Saving School Spirit

Teacher offers opinion on BV’s morale

Frannie Lamberti, Publication Editor

Blue Valley has always been known for its great school spirit, but after Covid hit, some say it hasn’t been the same. Government and U.S. History teacher Jason Dolezal said all schools in America have been affected by the pandemic.

“It is not what it once was through no fault of anyone at the school,” Dolezal said. “We are starting to bring it back one day at a time, and it will get back to where it was.”

Dolezal started teaching at BV in 2017, and he was shocked by the way things were run from the class chants to the red carpets.

“When I came here, I felt like, ‘Holy cow. This is a real school,’” Dolezal said. “All the things that existed that were kind of corny as freshmen you can miss on your way out as a senior, so they have an impact. It’s those little details that add up to the big experience of Blue Valley High.”

Not only is Covid a reason for missing out on the high school experience, but Dolezal thinks the underclassmen never fully assimilated to their new school.

“They never got to be top dogs, so they come in as freshmen who are even more immature than they normally are,” Dolezal said. “That continues to exacerbate the problem in the classroom — there’s a little bit more disrespect to teachers and now those people are sophomores. Then online, there were D’s and F’s going through the roof. I think the structure suffered a little bit.”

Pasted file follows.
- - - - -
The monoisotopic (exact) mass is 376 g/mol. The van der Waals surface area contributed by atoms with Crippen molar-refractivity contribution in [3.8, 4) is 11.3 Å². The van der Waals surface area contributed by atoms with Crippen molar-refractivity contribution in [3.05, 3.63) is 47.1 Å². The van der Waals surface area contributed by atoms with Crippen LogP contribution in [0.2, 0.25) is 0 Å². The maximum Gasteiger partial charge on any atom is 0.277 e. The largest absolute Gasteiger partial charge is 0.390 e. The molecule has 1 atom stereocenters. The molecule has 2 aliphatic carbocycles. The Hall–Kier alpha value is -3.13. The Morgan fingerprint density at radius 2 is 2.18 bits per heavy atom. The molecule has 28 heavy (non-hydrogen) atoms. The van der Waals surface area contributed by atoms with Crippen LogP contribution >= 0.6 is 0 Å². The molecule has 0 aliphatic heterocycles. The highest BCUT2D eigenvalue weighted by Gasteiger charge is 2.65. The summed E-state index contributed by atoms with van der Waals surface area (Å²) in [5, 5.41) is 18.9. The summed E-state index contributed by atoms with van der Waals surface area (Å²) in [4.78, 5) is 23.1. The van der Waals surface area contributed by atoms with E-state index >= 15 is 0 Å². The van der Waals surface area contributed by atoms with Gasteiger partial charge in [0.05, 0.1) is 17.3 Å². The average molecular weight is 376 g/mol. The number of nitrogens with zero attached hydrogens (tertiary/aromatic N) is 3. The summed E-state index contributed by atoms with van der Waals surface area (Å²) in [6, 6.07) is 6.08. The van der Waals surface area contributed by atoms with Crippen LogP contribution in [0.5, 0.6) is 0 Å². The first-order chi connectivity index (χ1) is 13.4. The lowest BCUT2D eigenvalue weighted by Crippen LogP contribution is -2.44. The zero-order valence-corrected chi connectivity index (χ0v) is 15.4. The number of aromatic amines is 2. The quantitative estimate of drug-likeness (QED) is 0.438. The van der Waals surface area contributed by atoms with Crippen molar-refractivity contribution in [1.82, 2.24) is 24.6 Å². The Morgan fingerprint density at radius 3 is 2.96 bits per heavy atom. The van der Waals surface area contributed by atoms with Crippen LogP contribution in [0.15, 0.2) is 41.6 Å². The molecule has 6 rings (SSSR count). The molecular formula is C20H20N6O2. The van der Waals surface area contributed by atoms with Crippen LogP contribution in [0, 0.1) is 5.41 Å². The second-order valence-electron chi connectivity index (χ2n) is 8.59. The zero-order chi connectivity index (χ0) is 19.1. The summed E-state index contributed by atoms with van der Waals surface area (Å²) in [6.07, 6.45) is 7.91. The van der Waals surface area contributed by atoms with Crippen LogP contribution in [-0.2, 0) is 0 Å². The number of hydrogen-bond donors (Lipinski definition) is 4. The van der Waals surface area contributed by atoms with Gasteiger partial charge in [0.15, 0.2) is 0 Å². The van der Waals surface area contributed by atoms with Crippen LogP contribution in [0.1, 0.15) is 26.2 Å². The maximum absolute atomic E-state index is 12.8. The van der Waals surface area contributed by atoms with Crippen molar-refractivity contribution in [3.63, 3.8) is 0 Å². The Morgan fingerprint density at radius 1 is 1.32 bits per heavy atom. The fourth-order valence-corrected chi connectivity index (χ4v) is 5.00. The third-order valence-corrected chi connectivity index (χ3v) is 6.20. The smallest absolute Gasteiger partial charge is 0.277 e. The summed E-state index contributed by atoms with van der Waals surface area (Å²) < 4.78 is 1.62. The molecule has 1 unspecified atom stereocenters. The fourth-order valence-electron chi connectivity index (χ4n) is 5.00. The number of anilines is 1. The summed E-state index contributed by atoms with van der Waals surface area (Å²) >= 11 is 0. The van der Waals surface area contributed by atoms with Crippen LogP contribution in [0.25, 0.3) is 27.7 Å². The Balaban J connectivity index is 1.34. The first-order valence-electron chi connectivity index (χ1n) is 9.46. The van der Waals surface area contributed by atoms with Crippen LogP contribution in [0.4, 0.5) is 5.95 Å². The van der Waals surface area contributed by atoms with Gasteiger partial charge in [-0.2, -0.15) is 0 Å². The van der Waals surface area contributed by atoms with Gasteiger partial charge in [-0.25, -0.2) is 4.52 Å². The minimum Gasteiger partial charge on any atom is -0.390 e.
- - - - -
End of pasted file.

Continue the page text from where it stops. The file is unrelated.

Dolezal said upperclassmen have a responsibility to uphold the standards of school spirit. He showed some freshmen a video a senior from 2020 made.

“I said, ‘This is Blue Valley High. This is what an assembly looks like. This is what a football game looks like. This is what a dance looked like. This is what our school was and needs to get back to,’” Dolezal said.

Dolezal acknowledges things will be different once principal Scott Bacon leaves after this year but also knows change is important.

“Mr. Bacon has established a culture here for 18 years — but every new beginning comes from a beginning’s end,” Dolezal said. “Hopefully [the new principal, Charles Golden,] keeps a lot of the things that make us, us — but they also add in their own flavor and start their own new traditions. You have to do that when you come into a new building. You have to have something that makes it yours.”

Dolezal thinks school is more than just a grade or the transaction from classes but a feeling of community.

“A longing and a sense of purpose gives you a reason to be at school,” Dolezal said. “It’s the people you meet and the events you do, and the things you remember from school that make an impact.”

Taking one day at a time is how Dolezal thinks the school spirit will improve once there are more assemblies and get-togethers.

“We are getting back to the reality of what we once knew and it never left,” Dolezal said. “[Spirit] hasn’t been as prevalent, owned, appreciated and respected as much. This place has a lot of culture, a lot of climate, a lot of pride — we need to make sure that is accentuated often.”